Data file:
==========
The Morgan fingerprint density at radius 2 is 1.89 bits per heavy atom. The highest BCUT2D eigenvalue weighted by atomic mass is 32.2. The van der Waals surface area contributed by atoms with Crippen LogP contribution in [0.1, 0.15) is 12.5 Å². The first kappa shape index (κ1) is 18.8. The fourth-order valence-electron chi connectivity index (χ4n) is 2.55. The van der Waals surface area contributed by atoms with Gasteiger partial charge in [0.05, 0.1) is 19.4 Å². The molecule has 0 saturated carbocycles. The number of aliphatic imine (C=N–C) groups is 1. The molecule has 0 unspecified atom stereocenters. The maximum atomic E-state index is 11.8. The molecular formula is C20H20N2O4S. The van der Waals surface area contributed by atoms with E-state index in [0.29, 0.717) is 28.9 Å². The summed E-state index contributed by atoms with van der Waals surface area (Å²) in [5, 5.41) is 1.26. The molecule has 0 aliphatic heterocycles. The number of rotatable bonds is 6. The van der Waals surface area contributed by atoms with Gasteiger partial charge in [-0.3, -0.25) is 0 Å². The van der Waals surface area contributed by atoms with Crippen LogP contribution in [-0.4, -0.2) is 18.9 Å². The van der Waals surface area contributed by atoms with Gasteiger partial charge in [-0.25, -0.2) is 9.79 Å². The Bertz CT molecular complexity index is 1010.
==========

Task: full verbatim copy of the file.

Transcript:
The Morgan fingerprint density at radius 2 is 1.89 bits per heavy atom. The highest BCUT2D eigenvalue weighted by atomic mass is 32.2. The van der Waals surface area contributed by atoms with Crippen LogP contribution in [0.1, 0.15) is 12.5 Å². The first kappa shape index (κ1) is 18.8. The fourth-order valence-electron chi connectivity index (χ4n) is 2.55. The van der Waals surface area contributed by atoms with Gasteiger partial charge in [0.05, 0.1) is 19.4 Å². The molecule has 0 saturated carbocycles. The number of aliphatic imine (C=N–C) groups is 1. The molecule has 0 unspecified atom stereocenters. The maximum atomic E-state index is 11.8. The molecular formula is C20H20N2O4S. The van der Waals surface area contributed by atoms with E-state index in [0.29, 0.717) is 28.9 Å². The summed E-state index contributed by atoms with van der Waals surface area (Å²) in [5, 5.41) is 1.26. The molecule has 0 aliphatic heterocycles. The number of rotatable bonds is 6. The van der Waals surface area contributed by atoms with Gasteiger partial charge in [-0.3, -0.25) is 0 Å². The van der Waals surface area contributed by atoms with Crippen LogP contribution in [-0.4, -0.2) is 18.9 Å². The van der Waals surface area contributed by atoms with Gasteiger partial charge in [-0.25, -0.2) is 9.79 Å². The Bertz CT molecular complexity index is 1010.